If you've been keeping up with the previews, trailers and buzz surrounding "Looper," one of the many intriguing aspects of the Rian Johnson-directed time-travel thriller is actor Joseph Gordon-Levitt playing a young version of Bruce Willis. And even more intriguing than the concept of the talented "Dark Knight Rises" actor channeling Willis is how eerily similar the film's effects team was able to make Gordon-Levitt's face look, from the eyebrows to the lips to the ears.
MTV News recently caught up with the film's makeup artists Jamie Kelman and Kazu Tsuji to basically ask them one question: How the heck did they do that? Unsurprisingly, the answer is a complicated one that began when Gordon-Levitt contacted Tsuji, with whom he had worked on "G.I. Joe: The Rise of Cobra," and asked him if he could make him look like Willis.
"We had a meeting with Joseph and Rian Johnson and they told me about the story and who would be the older version of Joe, and when they told me that it was Bruce Willis, I thought it would be impossible because they don't look like each other at all," he said. "The proportion of their heads is different, and Joe's ears stick out more than Bruce's, Joe's eyebrows are higher than Bruce's, Bruce has a long upper lip and Joe has a short upper lip," he explained. The list of facial differences was so long that Tsuji initially tried to turn down the gig, but Gordon-Levitt and Johnson wouldn't let him.
"They really wanted me to do it," he said, agreeing to do one makeup test that involved full facial casts of each actor's face and head. "After I took life casts of Joe and Bruce, I started to sculpt and design the makeup, and what I made was a nose piece, an upper lip and lower lip, a vacuum foam plastic piece to pull back Joe's ears, a small hairpiece on the eyebrows to change Joe's eyebrows and contact lenses to change Joe's eye color. We did that first test makeup, and then I thought, 'OK, this might work,' " which led to a further development and design process that took about two months in total. After that, Tsuji handed off the on-set makeup-application duties to Kelman.
"As far as the daily application goes, Joe would come in for a little less than three hours, which included his wakeup ritual of shaving and generally preparing his face for the makeup," he said. "The makeup application itself would take two-and-a-half to three hours and 45 minutes. Some days went more smoothly than others. It's a very precise application of these things," Kelman explained, adding that it requires a committed and tolerant actor who has to want to wear the makeup or it doesn't work.
"If you have someone who doesn't want to do it or isn't into it, [the makeup] never ends up looking that great because of their energy or we're rushing it. You have to give this what it takes. It's kind of like baking: You can't take the bread out before it's done, and if you do, it's half-baked."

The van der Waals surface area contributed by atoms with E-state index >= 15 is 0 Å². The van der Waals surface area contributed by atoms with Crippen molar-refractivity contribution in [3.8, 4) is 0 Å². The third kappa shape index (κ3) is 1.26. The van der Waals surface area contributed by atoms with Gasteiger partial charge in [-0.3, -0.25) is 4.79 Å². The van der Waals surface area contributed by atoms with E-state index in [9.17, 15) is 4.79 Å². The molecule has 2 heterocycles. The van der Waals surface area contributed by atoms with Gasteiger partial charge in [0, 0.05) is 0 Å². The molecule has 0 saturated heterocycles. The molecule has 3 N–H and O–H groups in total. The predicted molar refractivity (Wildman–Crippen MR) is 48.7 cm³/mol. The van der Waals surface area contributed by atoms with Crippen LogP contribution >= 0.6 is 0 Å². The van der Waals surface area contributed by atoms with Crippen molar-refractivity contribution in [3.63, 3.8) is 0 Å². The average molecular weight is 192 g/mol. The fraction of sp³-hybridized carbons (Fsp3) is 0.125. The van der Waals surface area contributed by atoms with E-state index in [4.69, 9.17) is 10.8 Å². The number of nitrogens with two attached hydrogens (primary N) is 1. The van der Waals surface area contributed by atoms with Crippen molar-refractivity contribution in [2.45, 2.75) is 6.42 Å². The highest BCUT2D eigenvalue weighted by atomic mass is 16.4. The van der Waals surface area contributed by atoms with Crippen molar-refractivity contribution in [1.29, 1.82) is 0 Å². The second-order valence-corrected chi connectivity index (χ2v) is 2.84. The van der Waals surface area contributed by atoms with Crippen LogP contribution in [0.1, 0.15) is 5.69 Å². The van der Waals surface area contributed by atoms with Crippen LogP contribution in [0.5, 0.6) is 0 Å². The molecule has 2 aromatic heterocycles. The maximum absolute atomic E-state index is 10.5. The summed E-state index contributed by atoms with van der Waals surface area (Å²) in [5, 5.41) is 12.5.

Both artists agreed that Gordon-Levitt was the perfect participant/recipient.
"He's awesome, we had a fun ritual," Kelman said. "Each morning, we would listen to an album and whatever album it was, Joe loves Radiohead, and we listened to the new Radiohead album, which came out during 'Looper,' so we'd listen to a full album and then we'd listen to a Stereolab podcast, and by the end of those two things, the makeup would be done, or if it wasn't, he would just doze for a little bit. You can't really sleep, because I have to ask him to turn his chin or his head. It's a tiring process, because you're sitting there for three hours expending energy, you're not unconscious. He was totally into the process, and because he was so into it is why it worked so well."
So what was the most challenging piece of makeup to apply?
"Application-wise, it's the lips," Kelman said. "The maintenance after a 14- to 15-hour day of shooting including lunch, the edges are where salad dressing goes. Joe was very respectful of the makeup, but at the same time, he didn't cease being a comfortable human being and resorting to Jamba Juice liquid diets or something. He ate real food with lips on, and that makes them fall apart a bit," he said. "Joe was good about being careful, but there is still a lot of maintenance involved. The lips were a challenge to keep looking good all day for the whole shoot. We had fresh sets for each day. I think it was almost exactly 50 [pairs]."
Check out everything we've got on "Looper."